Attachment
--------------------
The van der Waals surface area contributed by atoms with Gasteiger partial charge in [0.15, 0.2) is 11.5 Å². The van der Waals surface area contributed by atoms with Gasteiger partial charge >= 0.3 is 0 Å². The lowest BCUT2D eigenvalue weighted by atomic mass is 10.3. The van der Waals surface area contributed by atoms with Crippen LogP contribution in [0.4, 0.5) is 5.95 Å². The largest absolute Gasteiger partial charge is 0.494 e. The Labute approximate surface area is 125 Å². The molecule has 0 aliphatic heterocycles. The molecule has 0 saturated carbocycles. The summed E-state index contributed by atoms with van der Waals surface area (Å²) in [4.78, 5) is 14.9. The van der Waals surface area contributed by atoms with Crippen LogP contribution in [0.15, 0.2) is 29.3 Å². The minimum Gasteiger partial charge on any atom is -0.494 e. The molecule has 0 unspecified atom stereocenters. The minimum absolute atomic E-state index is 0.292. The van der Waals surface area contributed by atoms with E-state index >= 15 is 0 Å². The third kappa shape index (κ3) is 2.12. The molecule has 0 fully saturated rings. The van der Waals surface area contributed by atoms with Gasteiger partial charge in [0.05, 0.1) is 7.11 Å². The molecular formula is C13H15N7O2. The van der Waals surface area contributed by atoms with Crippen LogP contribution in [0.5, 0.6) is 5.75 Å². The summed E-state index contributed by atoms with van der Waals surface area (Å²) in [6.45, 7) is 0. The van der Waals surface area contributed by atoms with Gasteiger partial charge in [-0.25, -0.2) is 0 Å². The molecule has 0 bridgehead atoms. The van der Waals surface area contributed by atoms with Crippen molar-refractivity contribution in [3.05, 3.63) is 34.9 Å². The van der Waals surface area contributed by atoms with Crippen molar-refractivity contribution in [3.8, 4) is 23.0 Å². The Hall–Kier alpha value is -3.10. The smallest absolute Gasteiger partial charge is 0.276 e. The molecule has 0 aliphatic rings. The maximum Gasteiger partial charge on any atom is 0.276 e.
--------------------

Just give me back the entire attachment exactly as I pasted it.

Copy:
The van der Waals surface area contributed by atoms with Gasteiger partial charge in [0.15, 0.2) is 11.5 Å². The van der Waals surface area contributed by atoms with Gasteiger partial charge >= 0.3 is 0 Å². The lowest BCUT2D eigenvalue weighted by atomic mass is 10.3. The van der Waals surface area contributed by atoms with Crippen LogP contribution in [0.4, 0.5) is 5.95 Å². The largest absolute Gasteiger partial charge is 0.494 e. The Labute approximate surface area is 125 Å². The molecule has 0 aliphatic heterocycles. The molecule has 0 saturated carbocycles. The summed E-state index contributed by atoms with van der Waals surface area (Å²) in [4.78, 5) is 14.9. The van der Waals surface area contributed by atoms with Crippen LogP contribution in [0.15, 0.2) is 29.3 Å². The minimum Gasteiger partial charge on any atom is -0.494 e. The molecule has 0 unspecified atom stereocenters. The minimum absolute atomic E-state index is 0.292. The van der Waals surface area contributed by atoms with E-state index >= 15 is 0 Å². The third kappa shape index (κ3) is 2.12. The molecule has 0 fully saturated rings. The van der Waals surface area contributed by atoms with Gasteiger partial charge in [0.05, 0.1) is 7.11 Å². The molecular formula is C13H15N7O2. The van der Waals surface area contributed by atoms with Crippen LogP contribution in [0.5, 0.6) is 5.75 Å². The summed E-state index contributed by atoms with van der Waals surface area (Å²) in [6.45, 7) is 0. The van der Waals surface area contributed by atoms with Gasteiger partial charge in [-0.25, -0.2) is 0 Å². The molecule has 0 bridgehead atoms. The van der Waals surface area contributed by atoms with Crippen molar-refractivity contribution in [3.05, 3.63) is 34.9 Å². The van der Waals surface area contributed by atoms with Crippen molar-refractivity contribution in [3.8, 4) is 23.0 Å². The Hall–Kier alpha value is -3.10. The smallest absolute Gasteiger partial charge is 0.276 e. The molecule has 0 aliphatic rings. The maximum Gasteiger partial charge on any atom is 0.276 e.